A major crime study showed that, ‘two million people suffered domestic abuse at the hands of partners or relatives last year. About 1.2 million women and 800,000 men were victims of physical, emotional and sexual attacks, (Hayden Smith, Feb 13, Metro).
As with childhood sexual abuse, domestic violence victims also feel if they report what has happened to them they will be blamed or accused in some way for the crimes that they have suffered. ‘A recent report found domestic violence had gone up by 17% nationally over the recession’ (Pippa Crerar, Nov 12, Evening Standard).
Justin Lee Collins brought this topic into the limelight last year when he was accused of domestic violence towards his partner, Ann Larke. Ms Larke said she felt like she had to, ‘walk on egg shells’ and constantly had to watch what she wore and how she spoke. Mr Collins was convicted of harassing his girlfriend receiving a sentence of 140 hours community service. This case highlights that mental abuse is just as damaging as physical abuse. In fact many victims state that the mental torture is much harder to cope with than the physical abuse.
Since the Collins case, ‘the government announced a widening of the definition of harassment to include “coercive control” – where one partner controls what another does every day, perhaps by threatening them, preventing them seeing their friends or controlling their finances.’ There are some shocking statistics when reading reports on domestic violence, ‘on average, two women a week are killed by a violent partner or ex-partner. This constitutes nearly 40% of all female homicide victims. Also ‘the UK police receive one domestic violence call every minute’. (Kathryn Westcott, BBC news magazine, Oct 12).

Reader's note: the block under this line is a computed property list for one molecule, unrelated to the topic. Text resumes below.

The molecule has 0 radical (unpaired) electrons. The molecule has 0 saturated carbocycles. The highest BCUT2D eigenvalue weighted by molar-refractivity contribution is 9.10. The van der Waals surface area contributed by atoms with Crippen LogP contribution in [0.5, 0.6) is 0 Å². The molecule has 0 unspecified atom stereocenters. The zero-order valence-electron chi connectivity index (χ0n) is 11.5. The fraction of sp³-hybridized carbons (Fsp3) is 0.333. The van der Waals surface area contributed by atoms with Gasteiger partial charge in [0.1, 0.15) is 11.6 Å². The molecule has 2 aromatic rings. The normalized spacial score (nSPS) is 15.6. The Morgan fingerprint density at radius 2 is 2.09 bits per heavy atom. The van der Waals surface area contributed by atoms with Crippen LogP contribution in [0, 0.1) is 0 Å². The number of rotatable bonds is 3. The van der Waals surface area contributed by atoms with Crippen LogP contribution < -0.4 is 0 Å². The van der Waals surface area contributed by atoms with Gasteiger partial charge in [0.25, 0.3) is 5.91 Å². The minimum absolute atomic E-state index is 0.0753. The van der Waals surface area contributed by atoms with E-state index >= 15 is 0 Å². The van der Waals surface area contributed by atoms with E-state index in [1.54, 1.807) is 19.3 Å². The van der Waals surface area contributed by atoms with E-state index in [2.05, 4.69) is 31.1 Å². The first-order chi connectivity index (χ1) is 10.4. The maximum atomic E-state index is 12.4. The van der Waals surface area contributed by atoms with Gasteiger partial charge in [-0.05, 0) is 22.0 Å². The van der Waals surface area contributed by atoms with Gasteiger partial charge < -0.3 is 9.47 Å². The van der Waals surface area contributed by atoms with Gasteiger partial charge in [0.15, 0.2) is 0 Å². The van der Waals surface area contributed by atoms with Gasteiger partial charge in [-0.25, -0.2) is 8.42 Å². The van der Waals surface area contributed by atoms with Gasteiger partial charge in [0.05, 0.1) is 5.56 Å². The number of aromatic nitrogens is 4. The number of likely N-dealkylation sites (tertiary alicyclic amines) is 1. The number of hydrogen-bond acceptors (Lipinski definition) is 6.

What can we do to help ourselves or our loved ones who may be suffering in silence in a domestic violent relationship? The first step is to become aware of the warning signs.
The abuser will have some of the following traits:
- Jealous and possessive
- Have a Jekyll and Hyde personality
- Angry and intimidating
- Humiliate or insult their partner in front of others
- Isolate their partner from their family and friends
Remember the abuser can be charming to the outside world but very different behind closed doors and many victims will blame themselves for the abuse. Break the cycle before it breaks you.